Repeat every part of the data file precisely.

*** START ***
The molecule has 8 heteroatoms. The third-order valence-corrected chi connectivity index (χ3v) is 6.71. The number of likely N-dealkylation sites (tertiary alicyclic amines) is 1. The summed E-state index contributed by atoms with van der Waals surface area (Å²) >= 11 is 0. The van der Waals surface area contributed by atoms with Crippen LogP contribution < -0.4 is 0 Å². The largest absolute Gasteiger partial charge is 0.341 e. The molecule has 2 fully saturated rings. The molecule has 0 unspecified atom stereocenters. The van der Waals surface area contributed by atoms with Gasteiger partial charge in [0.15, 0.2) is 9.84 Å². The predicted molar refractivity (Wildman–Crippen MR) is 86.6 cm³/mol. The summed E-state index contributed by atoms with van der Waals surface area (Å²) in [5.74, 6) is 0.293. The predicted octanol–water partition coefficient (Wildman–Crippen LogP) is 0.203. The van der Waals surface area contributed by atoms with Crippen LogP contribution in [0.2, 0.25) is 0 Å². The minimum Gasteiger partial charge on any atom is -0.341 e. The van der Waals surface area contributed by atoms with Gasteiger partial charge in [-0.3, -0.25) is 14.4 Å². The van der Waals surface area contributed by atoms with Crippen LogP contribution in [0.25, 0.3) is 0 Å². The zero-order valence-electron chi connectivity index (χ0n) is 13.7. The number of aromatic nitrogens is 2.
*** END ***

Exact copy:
The molecule has 8 heteroatoms. The third-order valence-corrected chi connectivity index (χ3v) is 6.71. The number of likely N-dealkylation sites (tertiary alicyclic amines) is 1. The summed E-state index contributed by atoms with van der Waals surface area (Å²) >= 11 is 0. The van der Waals surface area contributed by atoms with Crippen LogP contribution < -0.4 is 0 Å². The largest absolute Gasteiger partial charge is 0.341 e. The molecule has 2 fully saturated rings. The molecule has 0 unspecified atom stereocenters. The van der Waals surface area contributed by atoms with Gasteiger partial charge in [0.15, 0.2) is 9.84 Å². The predicted molar refractivity (Wildman–Crippen MR) is 86.6 cm³/mol. The summed E-state index contributed by atoms with van der Waals surface area (Å²) in [5.74, 6) is 0.293. The predicted octanol–water partition coefficient (Wildman–Crippen LogP) is 0.203. The van der Waals surface area contributed by atoms with Crippen LogP contribution in [0.2, 0.25) is 0 Å². The minimum Gasteiger partial charge on any atom is -0.341 e. The van der Waals surface area contributed by atoms with Gasteiger partial charge in [-0.3, -0.25) is 14.4 Å². The van der Waals surface area contributed by atoms with Crippen LogP contribution in [0.25, 0.3) is 0 Å². The zero-order valence-electron chi connectivity index (χ0n) is 13.7. The number of aromatic nitrogens is 2.